Tuesday, January 13, 2009

Who's gonna watch The Watchmen

Is it weird now that it's an American dream to be a blogger? As far as I know, most people who do this for a living aren't making a ton of scratch from it. But just being able to pontificate and feel important because YOU HAVE AN OPINION and then get paid for it... well, that's much better than bagging groceries at the Piggly Wiggly, I guess. So I know from my statistics that I get some traffic here, and if people do read the blog, I assume they're geeky like me, into sci-fi, comics, and other geek traditions.

I am about to drop in readership significantly.

I don't care about The Watchmen. I'm not excited about it. I didn't like the comic book and I think Fox has every right to try to stop the film from release until Warner Brothers gives them some money.

Sorry, there, I said it.

The honest truth is that, while I appreciate what Alan Moore was trying to do with his epic tale, which seems to be the deconstructing of the super-hero fantasy and placing such ideas in the real world... sure, it's great, and I'm glad he did it, but I think it's been done better since... even by Moore himself.

When I first read The Watchmen, I wasn't that into complex comics... to be honest there weren't a lot of them out there, if you didn't live near a comic book shop. In fact my first real introduction to that kind of epic storyline was Sandman #8... I'd had my father picking up Comic Buyer's Guide for me when he went to the 'big city' of Lexington, KY, and for a few months all anybody could talk about was a new horror comic called Sandman, written by some guy I'd never heard of. Well, once I turned 16 and got my license, I finally began to (occasionally, as I was poor) going to Lexington myself, and one of my first trips to the comic shop saw me purchasing this comic book.

I remember sitting in my car behind the shop after buying it. I'd read so many reviews and seen so many blurbs that I had to see what it was about. After I was done, I went in and bought the other seven issues.

This began my introduction to "indie" comics, like Tales of the Beanworld, Zot!, Nexus, The Elementals and more. Eventually I began tracking down other well-reviewed indie comics, starting with Alan Moore's other epic story, Miracleman.

Wow. Just, wow. The whole idea of taking an antiquated super-hero like that and asking "What if they really existed? What if we took super-hero physics and applied them to our world?

"What would it be like if these gods walked among us?"

The savage Kid Miracleman was unparalleled violence in comics, at the time, and it was also so amazingly good. Yes! This is what they would be like. Superman wouldn't be a Boy Scout, he'd take what he wanted. He'd find all the Kryptonite in the world and hide it on Europa and make sure we were never able to get to it.

So, it was around 1995 that I first read The Watchmen. My general response today would have been "Meh." I really only liked the Dr. Manhattan stuff, because Alan Moore was taking quantum theory (as it was at the time) and twisting it up and that was fun, but all the other stuff just bored me.

I've tried since to get into the series, but it never resonates with me. It feels like a relic. Perhaps it is.

That said, the movie looks pretty decent from what I've seen. Warner Brothers reportedly isn't being completely faithful to the story, but come on, do we really need a giant squid, guys? Eh, some people are bunchin' their panties up about that, I'm not. But all in all, Warner Brothers looks to be doing a smashing job on the movie.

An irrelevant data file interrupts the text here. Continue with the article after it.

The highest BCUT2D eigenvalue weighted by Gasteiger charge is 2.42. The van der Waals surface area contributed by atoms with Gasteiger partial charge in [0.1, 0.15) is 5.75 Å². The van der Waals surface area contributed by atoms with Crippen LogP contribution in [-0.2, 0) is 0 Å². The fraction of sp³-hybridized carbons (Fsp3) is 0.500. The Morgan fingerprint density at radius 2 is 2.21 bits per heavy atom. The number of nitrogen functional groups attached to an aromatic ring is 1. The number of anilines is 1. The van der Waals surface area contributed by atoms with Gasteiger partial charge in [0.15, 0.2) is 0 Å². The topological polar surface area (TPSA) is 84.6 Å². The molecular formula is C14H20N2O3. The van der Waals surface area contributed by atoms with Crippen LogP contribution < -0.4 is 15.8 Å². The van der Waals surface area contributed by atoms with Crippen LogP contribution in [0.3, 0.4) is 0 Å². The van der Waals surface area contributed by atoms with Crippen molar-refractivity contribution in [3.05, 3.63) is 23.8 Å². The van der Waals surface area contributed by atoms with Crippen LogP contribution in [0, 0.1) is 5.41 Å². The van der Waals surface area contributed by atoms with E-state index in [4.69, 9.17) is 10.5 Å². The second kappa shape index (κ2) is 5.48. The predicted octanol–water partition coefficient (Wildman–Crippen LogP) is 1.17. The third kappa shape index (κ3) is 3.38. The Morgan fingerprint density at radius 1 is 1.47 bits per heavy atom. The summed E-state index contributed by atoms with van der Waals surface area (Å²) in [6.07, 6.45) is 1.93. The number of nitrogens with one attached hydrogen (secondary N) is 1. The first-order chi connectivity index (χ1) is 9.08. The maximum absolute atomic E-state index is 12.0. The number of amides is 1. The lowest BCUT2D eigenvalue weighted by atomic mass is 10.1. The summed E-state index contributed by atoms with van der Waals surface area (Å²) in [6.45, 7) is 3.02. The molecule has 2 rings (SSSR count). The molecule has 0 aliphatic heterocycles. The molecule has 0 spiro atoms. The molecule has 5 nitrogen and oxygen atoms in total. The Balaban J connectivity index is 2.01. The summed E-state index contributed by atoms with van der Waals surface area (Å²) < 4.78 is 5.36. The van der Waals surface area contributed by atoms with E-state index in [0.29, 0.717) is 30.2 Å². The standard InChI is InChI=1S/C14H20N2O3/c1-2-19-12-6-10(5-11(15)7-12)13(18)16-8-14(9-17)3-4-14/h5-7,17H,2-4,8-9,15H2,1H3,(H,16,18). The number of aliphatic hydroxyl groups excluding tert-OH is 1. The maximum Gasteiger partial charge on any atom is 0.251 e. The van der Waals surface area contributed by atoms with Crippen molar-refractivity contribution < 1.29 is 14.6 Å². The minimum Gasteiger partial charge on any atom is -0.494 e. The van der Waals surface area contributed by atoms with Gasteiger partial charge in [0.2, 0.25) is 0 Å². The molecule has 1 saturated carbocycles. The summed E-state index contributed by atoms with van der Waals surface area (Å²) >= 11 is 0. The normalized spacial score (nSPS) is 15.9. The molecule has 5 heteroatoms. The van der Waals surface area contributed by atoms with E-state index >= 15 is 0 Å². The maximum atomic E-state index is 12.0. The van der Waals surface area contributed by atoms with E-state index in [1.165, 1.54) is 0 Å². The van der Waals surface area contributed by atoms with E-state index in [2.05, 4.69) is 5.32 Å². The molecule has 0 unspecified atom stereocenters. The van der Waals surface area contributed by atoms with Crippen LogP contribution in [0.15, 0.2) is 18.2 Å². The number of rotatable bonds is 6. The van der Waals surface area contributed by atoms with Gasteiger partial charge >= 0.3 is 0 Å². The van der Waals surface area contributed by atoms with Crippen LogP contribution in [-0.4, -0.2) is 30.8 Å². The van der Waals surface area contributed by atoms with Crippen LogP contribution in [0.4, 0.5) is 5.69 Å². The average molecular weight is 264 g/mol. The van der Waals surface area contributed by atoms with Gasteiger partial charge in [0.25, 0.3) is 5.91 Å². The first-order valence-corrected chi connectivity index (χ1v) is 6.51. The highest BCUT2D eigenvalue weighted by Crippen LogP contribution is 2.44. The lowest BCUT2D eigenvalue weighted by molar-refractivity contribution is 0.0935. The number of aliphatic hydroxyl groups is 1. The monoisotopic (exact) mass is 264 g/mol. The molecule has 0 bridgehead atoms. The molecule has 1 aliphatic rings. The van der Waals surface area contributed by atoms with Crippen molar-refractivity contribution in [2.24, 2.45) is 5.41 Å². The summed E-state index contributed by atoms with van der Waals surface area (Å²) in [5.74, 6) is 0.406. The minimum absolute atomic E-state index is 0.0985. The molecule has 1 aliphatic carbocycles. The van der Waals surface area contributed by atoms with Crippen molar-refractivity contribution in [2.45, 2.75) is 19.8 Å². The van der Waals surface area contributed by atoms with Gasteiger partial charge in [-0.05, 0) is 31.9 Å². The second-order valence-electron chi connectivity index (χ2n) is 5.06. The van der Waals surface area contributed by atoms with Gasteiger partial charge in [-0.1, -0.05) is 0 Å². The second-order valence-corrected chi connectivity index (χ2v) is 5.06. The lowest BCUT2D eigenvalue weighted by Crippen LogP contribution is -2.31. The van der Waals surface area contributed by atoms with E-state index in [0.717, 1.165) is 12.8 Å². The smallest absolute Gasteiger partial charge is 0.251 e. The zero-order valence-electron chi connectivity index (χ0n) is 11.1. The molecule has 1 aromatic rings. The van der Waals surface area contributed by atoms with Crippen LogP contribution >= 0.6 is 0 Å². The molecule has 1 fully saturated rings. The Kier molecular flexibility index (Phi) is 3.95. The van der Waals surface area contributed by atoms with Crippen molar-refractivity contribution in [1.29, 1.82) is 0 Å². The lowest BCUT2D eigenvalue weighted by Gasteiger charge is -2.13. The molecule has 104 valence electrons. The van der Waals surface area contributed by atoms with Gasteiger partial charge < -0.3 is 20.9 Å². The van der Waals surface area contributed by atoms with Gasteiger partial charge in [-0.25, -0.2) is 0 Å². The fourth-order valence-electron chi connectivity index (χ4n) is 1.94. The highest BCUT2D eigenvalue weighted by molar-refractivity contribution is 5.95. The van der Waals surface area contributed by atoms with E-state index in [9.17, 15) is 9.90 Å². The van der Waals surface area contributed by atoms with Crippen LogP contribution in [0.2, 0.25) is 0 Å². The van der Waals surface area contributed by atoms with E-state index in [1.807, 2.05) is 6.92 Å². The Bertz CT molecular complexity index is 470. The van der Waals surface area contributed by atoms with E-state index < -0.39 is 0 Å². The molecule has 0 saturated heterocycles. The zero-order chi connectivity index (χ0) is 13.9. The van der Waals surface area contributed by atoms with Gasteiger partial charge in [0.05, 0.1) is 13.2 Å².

And here comes Fox to fuck it up!

Okay, here's where I differ from the fanboys crying for a boycott of Fox to protest what they're doing. Are Fox being dicks? Absolutely. And they have every rights to be dicks about it because they still own the rights to distribute the movie. Why Warner Brothers would even contemplate putting this into production without first securing the rights is beyond me. Would it be okay for me to film and distribute a sequel to The Dark Knight without securing the rights to the characters? No it wouldn't.

Fox is completely within their rights to get compensation for a movie adaptation that they still own the distribution rights to. Warner Brothers should have locked this down a long time ago, and yes, it would have cost them a pretty penny. But now that penny is going to be much, much prettier.

That said, I'll still go see the movie, if only to oggle Dr. Manhattan's Smurf junk.

Friday, January 9, 2009

Batman: The Brave and the Bold

Have I mentioned how shocked I am at Batman: The Brave and the Bold?

When Cartoon Network first announced the series, my eyes rolled into the back of my skull so quick you'd have thought I was a slot machine. A new animated Batman series that looks more based on the Adam West-era Batman than the current, angsty version that Paul Dini and company had kept alive and on the air? Who's going to watch that?

Besides, I'd already been disappointed with two other "cutesy" animations of the DC Universe... the Legion of Super-Heroes didn't do anything for me, and while Teen Titans wasn't bad, all I really cared about was Puffy Ami Yumi's super-cool theme song (a song I'd totally do at karaoke). Cutesy just didn't work for me anymore.


The show had me from the first clip I saw online. And frankly, Even just hearing the super-jazzy theme song and opening titles, and I realized that there's nothing wrong with a Batman that's not grimacing all the time and trying to figure out what level of raspy is appropriate for his voice. There's nothing wrong with a Batman that was... well, fun.

The best thing about the show is what promise it holds for fans of the DC universe... you're practically guaranteed every week team-ups with others from the DC Universe, both heroes AND villains, similar to the also-excellent Justice League: Unlimited. So far we've seen the current Blue Beetle, Firestorm, the Green Lantern Corps, and R. Lee Emrey voicing Wildcat. WILDCAT.

I mean, he teamed up with B'wana Beast in the episode I just watched. B'wana Beast.

It's an incredibly fun show with an incredibly fun, retro score to it that I really hope gets released as some sort of soundtrack, similar to the very excellent Batman Beyond. I could listen to that all day, never mind what I'd do with it at my job.

Fridays on Cartoon Network at 8 PM EST. Put it on Tivo, just once, why doncha?

Monday, January 5, 2009

Doctor Who???

I'm not sure how to react to Matt Smith being named the next Doctor Who.